In the metaverse, will big game eventually become big tech?


IN “READY TO PLAYER ONE”, a science fiction novel set in 2045, people can escape a horrific world of global warming and economic chaos by teleporting to the OASIS, a parallel universe where they can change their identity, stroll and forget the miseries of everyday life. In the book, published in 2011, the OASIS is the brainchild of a gaming mogul who has everyone’s best interests at heart. Innovative Online Industries, an evil internet conglomerate that intends to take over everything and reap the rewards for itself, is lurking in the background.

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There are echoes of that “good v greedy” tale in the way Tim Sweeney, founder of Epic Games, creator of “Fortnite,” an online gaming phenomenon, talks about the metaverse. The idea is buzzing in Silicon Valley and is seen as the next big thing on the internet. No one is quite sure what the term means; at its most futuristic, the OASIS is a pretty good analogy to what tech utopians have in mind. For now, suffice it to say, if you think you’ve spent more than enough time online during the covid-19 pandemic, think again. Using virtual and augmented reality, realistic computer avatars and imagery, the Metaverse will further erase the boundaries between people’s online and physical lives. Unsurprisingly, big tech salivates at the prospect of yet more areas of human existence open to data mining.

The same goes for Mr. Sweeney, who creates a mini-metaverse for the 350 million monthly users of “Fortnite”, immersing them not only in fantastic games, but also in virtual pop concerts and the like. However, he is determined to prevent today’s Silicon Valley elite from reaping all the rewards of this visionary future. Its ambition is dynamic competition, fair remuneration for creators and incomparable economic efficiency on the Web today. How realistic or sincere is that?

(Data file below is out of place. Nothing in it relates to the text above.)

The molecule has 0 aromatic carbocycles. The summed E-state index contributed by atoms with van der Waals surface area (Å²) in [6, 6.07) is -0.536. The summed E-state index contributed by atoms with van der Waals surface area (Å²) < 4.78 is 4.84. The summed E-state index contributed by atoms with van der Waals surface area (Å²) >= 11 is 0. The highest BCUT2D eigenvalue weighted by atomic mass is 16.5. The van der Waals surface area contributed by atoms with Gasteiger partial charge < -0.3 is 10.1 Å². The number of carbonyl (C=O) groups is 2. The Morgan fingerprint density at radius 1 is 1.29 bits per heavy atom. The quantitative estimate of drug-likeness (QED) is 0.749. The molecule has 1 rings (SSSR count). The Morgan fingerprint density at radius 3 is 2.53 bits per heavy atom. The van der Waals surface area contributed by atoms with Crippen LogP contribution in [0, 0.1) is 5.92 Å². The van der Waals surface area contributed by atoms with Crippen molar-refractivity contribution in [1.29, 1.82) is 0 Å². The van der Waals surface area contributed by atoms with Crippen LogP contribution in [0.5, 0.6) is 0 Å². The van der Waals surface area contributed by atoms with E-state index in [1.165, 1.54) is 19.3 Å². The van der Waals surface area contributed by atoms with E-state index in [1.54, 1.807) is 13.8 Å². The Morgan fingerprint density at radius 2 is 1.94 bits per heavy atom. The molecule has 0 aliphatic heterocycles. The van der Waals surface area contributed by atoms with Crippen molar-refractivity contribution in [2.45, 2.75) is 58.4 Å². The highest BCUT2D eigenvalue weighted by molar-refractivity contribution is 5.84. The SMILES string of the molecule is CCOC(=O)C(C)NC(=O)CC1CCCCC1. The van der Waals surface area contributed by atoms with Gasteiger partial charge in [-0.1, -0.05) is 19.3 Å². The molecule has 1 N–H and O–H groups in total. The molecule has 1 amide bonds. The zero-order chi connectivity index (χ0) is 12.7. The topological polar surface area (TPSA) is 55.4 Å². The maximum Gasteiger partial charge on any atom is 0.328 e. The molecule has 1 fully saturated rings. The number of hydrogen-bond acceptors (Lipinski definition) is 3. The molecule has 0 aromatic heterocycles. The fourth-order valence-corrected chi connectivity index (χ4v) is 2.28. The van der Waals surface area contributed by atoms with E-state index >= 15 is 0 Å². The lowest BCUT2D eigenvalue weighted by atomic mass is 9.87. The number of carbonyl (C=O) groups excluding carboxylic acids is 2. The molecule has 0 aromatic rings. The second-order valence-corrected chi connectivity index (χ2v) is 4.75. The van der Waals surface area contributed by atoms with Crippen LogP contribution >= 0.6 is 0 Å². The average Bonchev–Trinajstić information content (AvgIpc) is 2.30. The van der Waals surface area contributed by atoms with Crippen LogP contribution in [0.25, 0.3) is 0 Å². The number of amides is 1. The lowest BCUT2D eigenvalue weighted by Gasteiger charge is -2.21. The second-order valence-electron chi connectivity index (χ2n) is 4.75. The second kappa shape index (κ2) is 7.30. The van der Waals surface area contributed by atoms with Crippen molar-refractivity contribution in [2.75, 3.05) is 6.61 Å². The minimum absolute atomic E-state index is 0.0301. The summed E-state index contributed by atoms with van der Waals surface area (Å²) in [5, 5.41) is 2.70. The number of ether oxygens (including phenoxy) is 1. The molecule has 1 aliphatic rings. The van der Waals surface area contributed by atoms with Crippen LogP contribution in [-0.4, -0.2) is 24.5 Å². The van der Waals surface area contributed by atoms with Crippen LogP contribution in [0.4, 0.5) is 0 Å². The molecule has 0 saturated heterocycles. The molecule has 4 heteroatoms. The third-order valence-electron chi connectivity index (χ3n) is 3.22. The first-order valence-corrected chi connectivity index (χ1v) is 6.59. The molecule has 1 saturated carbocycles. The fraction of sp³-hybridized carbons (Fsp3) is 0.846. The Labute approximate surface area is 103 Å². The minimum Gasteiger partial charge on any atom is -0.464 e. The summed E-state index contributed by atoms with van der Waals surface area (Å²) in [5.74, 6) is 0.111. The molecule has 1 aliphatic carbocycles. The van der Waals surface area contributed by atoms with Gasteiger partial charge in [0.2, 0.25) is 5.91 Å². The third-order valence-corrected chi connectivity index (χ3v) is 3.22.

Epic, a private company partly owned by Tencent, a Chinese tech giant, is already describing the creation of the Metaverse as a competition to kill giants. It is part of the backdrop of its recent legal battles against Apple (a verdict is expected soon) and against Google (a lawsuit has not yet started). Primarily, the antitrust cases involve the iPhone App Store and Google’s Android Play Store, which Epic describes as strongholds of price gouging, particularly cutting in-app purchases by up to 30% and refusing to let developers use alternative payment methods. processing platforms. But in court, Mr Sweeney told the judge in the Apple case that the problem was also “existential” for the creation of the Metaverse. Epic’s goal, he said, was to turn “Fortnite” into a platform on which independent developers could distribute their games and other forms of online entertainment and earn more profits themselves. “With Apple taking 30% off the top, they make it difficult, very difficult for Epic and the creators to exist in this future world,” he said.